- What do you think this wording means? Continue reading
Watching Dave McClure‘s presentation today, I started to think about how a lot of the lean startup and customer development folks talk about creating the Minimum Viable Product (MVP), Release Early / Release Often, Product / Market Fit, Pivoting, etc., etc., but there’s very little talk about choosing your market or your product strategically. (At least not that I’ve noticed, feel free to correct me.) I’d like to read that blog post.
A lot of the advice out there ultimately mitigates risks. Here is my horribly unfair summary:
- Minimum Viable Product (MVP) – Spend less on creating your product, therefore you are risking less time and money on a bad product.
- Release Early / Release Often – Learn in small increments, therefore you are risking less time and money on a bad product.
- Product / Market Fit – Either change your product to fit the market or choose a different market for your product before you start spending money on marketing, therefore you are risking less time and money on a bad product.
- Pivoting – If you have a bad product, change it to something else.
A resolution for all you entrepreneurs out there:
I will start my own business in 2010!
I will work hard and be successful because I will not be discouraged and I will never give up.
I will talk to a customer every day and find out how I can provide them with value.
I will treat my customers and co-founders with the respect I expect from them. Continue reading
This New Year’s Eve, I’m resolving to work on the most important part of my own startup, the team. Specifically, I’m going to try as hard as possible to deserve to work with my co-founders, who are both more experienced and have a better understanding of technology than I can aspire to. But although I’ve heard a lot of common sense arguments about the importance of a good team, I find that a good deal of literature on the subject is easily misunderstood. I’m sure many people have read and agree with the most famous example of this. Marc Andreessen’s blog post is a fantastic discussion on the importance of a good market to the success of a startup. Marc correctly posits that a good team with a good product in a bad market will fail. He goes on to say explicitly that:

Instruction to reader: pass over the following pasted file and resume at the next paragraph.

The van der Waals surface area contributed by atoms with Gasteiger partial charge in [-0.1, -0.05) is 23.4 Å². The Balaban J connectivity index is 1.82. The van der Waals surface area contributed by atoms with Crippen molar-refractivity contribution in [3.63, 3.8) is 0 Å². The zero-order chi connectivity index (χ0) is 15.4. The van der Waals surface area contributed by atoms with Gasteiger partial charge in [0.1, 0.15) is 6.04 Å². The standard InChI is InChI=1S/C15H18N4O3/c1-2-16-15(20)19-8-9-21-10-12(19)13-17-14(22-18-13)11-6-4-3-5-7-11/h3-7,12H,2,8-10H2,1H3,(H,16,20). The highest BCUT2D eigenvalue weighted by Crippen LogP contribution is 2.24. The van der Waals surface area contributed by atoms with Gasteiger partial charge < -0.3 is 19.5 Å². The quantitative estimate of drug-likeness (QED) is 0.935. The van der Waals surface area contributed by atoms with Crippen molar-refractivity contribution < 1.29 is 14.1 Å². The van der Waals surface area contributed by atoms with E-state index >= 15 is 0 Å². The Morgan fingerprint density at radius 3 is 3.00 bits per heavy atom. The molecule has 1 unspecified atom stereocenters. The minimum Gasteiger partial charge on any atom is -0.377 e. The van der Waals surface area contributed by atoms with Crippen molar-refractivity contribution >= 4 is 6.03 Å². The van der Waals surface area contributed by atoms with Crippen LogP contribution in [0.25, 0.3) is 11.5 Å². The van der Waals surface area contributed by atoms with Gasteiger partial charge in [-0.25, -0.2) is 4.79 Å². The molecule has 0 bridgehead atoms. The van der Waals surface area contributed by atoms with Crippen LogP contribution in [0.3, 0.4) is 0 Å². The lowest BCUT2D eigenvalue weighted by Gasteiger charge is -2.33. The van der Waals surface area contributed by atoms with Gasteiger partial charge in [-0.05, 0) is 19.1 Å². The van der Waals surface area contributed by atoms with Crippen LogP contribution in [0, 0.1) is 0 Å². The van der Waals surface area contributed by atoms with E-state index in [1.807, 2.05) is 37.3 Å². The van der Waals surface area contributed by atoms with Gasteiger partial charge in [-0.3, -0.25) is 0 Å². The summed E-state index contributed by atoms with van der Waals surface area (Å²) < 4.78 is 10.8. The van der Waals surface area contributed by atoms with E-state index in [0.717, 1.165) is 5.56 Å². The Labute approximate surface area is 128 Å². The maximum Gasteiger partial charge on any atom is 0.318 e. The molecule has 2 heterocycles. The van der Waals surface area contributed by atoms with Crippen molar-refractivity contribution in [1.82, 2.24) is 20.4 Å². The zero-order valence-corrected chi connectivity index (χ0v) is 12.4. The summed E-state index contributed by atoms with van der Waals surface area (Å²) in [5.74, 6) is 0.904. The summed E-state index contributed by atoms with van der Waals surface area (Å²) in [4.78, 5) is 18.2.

- When a great team meets a lousy market, market wins.
- When a lousy team meets a great market, market wins.
- When a great team meets a great market, something special happens.
On Wednesday I went to see David Weekly speak at StartUp SF v2.2 – “Give Your Ideas Ex-Lax”. I’d heard a shorter version before at Startup Weekend, but I was glad to see it again and hear the full version. I largely agree with the ideas behind it, which David shares with Eric Ries, Steve Blank and others, but it does raise a question I wish I had some statistics on.
Does getting ideas out the door faster increase the overall success rate of ideas? Or do you just have more chances at getting it right?
This evening I went to the SV New Tech meetup in Palo Alto, CA hosted by Vincent Lauria and was again impressed at the release early, release often mentality that pervades Silicon Valley. But since enough has been written about the theory and execution of lean startups, I thought I’d mention an application which I don’t think has been tried: Music.
I’ve played music since I was four years old and played in more than one band. Actually I’ve released more than one album to the deafening silence of no audience, so I have to wonder if the lean startup / customer development methodology could help aspiring musicians. But more importantly, would any musician dare to try it?